Pitt Pediatrics congratulates Tim Hand, PhD, for his recent publication in Cellular and Molecular Gastroenterology and Hepatology (CMGH), titled, “Excess dietary sugar alters colonocyte metabolism and impairs the proliferative response to damage.” Hand is an Associate Professor of Pediatrics in the Division of Infectious Disease and the Director of the Gnotobiotic Animal Core Laboratory, as well as an RK Mellon Foundation Scholar. He was also recently elected to a leadership role in the Society for Mucosal Immunology.
Hand’s publication addresses the effects excess sugar has on the function of intestinal stem cells (ISCs) and transit amplifying (TA) cells that are responsible for maintaining the integrity of intestinal walls. It’s already known that ISCs and TA cells are sensitive to the contents of a person’s diet, however the way in which excess sugar directly affects their functionality is presently unknown.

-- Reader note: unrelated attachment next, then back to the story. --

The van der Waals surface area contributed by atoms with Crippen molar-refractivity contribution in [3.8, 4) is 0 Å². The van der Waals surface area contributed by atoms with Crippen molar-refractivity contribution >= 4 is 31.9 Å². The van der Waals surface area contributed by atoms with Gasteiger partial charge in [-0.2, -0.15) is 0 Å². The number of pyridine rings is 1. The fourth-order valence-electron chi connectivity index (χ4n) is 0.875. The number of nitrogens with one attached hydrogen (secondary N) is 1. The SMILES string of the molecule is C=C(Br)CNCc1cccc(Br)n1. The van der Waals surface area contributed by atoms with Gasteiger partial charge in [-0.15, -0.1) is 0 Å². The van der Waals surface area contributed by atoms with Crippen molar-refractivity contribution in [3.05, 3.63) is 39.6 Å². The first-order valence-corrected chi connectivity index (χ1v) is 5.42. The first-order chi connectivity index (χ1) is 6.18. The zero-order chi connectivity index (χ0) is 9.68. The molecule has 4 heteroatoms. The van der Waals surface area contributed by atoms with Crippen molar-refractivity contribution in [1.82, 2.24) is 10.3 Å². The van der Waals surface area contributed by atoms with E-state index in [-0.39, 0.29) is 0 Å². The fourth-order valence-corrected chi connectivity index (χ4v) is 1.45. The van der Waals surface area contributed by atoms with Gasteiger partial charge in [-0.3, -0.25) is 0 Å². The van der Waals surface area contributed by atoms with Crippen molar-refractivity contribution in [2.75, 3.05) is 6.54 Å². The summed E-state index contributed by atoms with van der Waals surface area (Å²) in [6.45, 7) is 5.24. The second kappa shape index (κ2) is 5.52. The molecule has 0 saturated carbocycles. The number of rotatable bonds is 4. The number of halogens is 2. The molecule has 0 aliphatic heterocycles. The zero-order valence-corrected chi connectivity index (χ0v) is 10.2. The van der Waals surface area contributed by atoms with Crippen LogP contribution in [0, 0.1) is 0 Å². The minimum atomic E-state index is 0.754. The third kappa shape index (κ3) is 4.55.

Utilizing a combination of 3-dimensional colonoids and an animal model, Hand, and his research team, which included Amanda C. Poholek, PhD, an Assistant Professor in the Division of Rheumatology and Kevin P. Mollen, MD of the Department of Surgery, found that high sugar levels in a diet directly reduce an expression of ISC genes and TA cell regeneration proliferation, among other sometimes irreparable issues.
Ultimately, the research demonstrates, especially in scenarios of intestinal damage, that high sugar diets can impede or worsen intestinal recovery, activity, and function. Results will hopefully inform dietary guidelines for those suffering from acute intestinal injury.
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